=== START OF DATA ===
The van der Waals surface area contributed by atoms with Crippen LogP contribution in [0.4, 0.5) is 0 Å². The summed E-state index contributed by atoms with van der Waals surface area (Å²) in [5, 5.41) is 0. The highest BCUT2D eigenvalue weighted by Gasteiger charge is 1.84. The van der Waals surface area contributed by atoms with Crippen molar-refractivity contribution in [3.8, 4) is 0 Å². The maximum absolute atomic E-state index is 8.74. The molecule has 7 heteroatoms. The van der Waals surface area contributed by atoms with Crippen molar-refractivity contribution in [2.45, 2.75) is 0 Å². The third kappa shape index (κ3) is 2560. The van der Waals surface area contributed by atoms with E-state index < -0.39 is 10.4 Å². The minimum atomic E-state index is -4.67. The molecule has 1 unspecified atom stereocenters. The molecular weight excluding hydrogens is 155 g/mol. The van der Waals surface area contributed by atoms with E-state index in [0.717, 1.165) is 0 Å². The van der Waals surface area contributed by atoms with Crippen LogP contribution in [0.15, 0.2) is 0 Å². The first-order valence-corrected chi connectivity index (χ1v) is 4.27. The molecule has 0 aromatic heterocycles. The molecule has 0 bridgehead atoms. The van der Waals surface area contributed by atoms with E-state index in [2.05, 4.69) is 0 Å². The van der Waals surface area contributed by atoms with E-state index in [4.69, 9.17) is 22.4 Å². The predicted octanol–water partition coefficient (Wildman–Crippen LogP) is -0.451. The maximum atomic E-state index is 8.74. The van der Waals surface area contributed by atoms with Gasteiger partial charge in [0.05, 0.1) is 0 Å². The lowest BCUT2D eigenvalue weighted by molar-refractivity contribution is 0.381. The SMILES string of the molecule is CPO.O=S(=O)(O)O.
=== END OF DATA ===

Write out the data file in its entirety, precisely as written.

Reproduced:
The van der Waals surface area contributed by atoms with Crippen LogP contribution in [0.4, 0.5) is 0 Å². The summed E-state index contributed by atoms with van der Waals surface area (Å²) in [5, 5.41) is 0. The highest BCUT2D eigenvalue weighted by Gasteiger charge is 1.84. The van der Waals surface area contributed by atoms with Crippen molar-refractivity contribution in [3.8, 4) is 0 Å². The maximum absolute atomic E-state index is 8.74. The molecule has 7 heteroatoms. The van der Waals surface area contributed by atoms with Crippen molar-refractivity contribution in [2.45, 2.75) is 0 Å². The third kappa shape index (κ3) is 2560. The van der Waals surface area contributed by atoms with E-state index < -0.39 is 10.4 Å². The minimum atomic E-state index is -4.67. The molecule has 1 unspecified atom stereocenters. The molecular weight excluding hydrogens is 155 g/mol. The van der Waals surface area contributed by atoms with E-state index in [0.717, 1.165) is 0 Å². The van der Waals surface area contributed by atoms with Crippen LogP contribution in [0.15, 0.2) is 0 Å². The first-order valence-corrected chi connectivity index (χ1v) is 4.27. The molecule has 0 aromatic heterocycles. The molecule has 0 bridgehead atoms. The van der Waals surface area contributed by atoms with E-state index in [2.05, 4.69) is 0 Å². The van der Waals surface area contributed by atoms with E-state index in [4.69, 9.17) is 22.4 Å². The predicted octanol–water partition coefficient (Wildman–Crippen LogP) is -0.451. The maximum atomic E-state index is 8.74. The van der Waals surface area contributed by atoms with Gasteiger partial charge in [0.05, 0.1) is 0 Å². The lowest BCUT2D eigenvalue weighted by molar-refractivity contribution is 0.381. The SMILES string of the molecule is CPO.O=S(=O)(O)O.